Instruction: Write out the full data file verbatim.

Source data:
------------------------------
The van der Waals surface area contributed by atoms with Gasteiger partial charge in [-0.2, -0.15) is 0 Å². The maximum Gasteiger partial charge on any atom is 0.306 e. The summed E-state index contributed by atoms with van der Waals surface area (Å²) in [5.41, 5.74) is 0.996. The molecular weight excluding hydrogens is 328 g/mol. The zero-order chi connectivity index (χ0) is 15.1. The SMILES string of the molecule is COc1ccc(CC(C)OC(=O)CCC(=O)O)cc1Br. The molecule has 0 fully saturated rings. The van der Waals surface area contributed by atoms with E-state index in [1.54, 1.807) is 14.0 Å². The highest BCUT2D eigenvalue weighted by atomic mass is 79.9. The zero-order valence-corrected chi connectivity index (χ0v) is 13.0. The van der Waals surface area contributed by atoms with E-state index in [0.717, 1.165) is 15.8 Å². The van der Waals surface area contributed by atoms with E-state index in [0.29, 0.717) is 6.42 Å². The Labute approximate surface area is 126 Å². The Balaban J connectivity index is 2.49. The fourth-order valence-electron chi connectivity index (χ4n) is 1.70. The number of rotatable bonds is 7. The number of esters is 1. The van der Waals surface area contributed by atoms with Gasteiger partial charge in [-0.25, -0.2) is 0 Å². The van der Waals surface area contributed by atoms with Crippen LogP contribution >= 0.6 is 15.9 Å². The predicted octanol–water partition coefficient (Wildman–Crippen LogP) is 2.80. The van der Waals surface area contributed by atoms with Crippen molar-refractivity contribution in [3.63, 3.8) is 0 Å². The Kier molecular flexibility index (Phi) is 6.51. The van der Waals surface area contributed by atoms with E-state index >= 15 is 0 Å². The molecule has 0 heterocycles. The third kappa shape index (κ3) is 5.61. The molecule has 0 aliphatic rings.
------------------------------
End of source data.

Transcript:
The van der Waals surface area contributed by atoms with Gasteiger partial charge in [-0.2, -0.15) is 0 Å². The maximum Gasteiger partial charge on any atom is 0.306 e. The summed E-state index contributed by atoms with van der Waals surface area (Å²) in [5.41, 5.74) is 0.996. The molecular weight excluding hydrogens is 328 g/mol. The zero-order chi connectivity index (χ0) is 15.1. The SMILES string of the molecule is COc1ccc(CC(C)OC(=O)CCC(=O)O)cc1Br. The molecule has 0 fully saturated rings. The van der Waals surface area contributed by atoms with E-state index in [1.54, 1.807) is 14.0 Å². The highest BCUT2D eigenvalue weighted by atomic mass is 79.9. The zero-order valence-corrected chi connectivity index (χ0v) is 13.0. The van der Waals surface area contributed by atoms with E-state index in [0.717, 1.165) is 15.8 Å². The van der Waals surface area contributed by atoms with E-state index in [0.29, 0.717) is 6.42 Å². The Labute approximate surface area is 126 Å². The Balaban J connectivity index is 2.49. The fourth-order valence-electron chi connectivity index (χ4n) is 1.70. The number of rotatable bonds is 7. The number of esters is 1. The van der Waals surface area contributed by atoms with Gasteiger partial charge in [-0.25, -0.2) is 0 Å². The van der Waals surface area contributed by atoms with Crippen LogP contribution >= 0.6 is 15.9 Å². The predicted octanol–water partition coefficient (Wildman–Crippen LogP) is 2.80. The van der Waals surface area contributed by atoms with Crippen molar-refractivity contribution in [3.63, 3.8) is 0 Å². The Kier molecular flexibility index (Phi) is 6.51. The van der Waals surface area contributed by atoms with E-state index >= 15 is 0 Å². The molecule has 0 heterocycles. The third kappa shape index (κ3) is 5.61. The molecule has 0 aliphatic rings.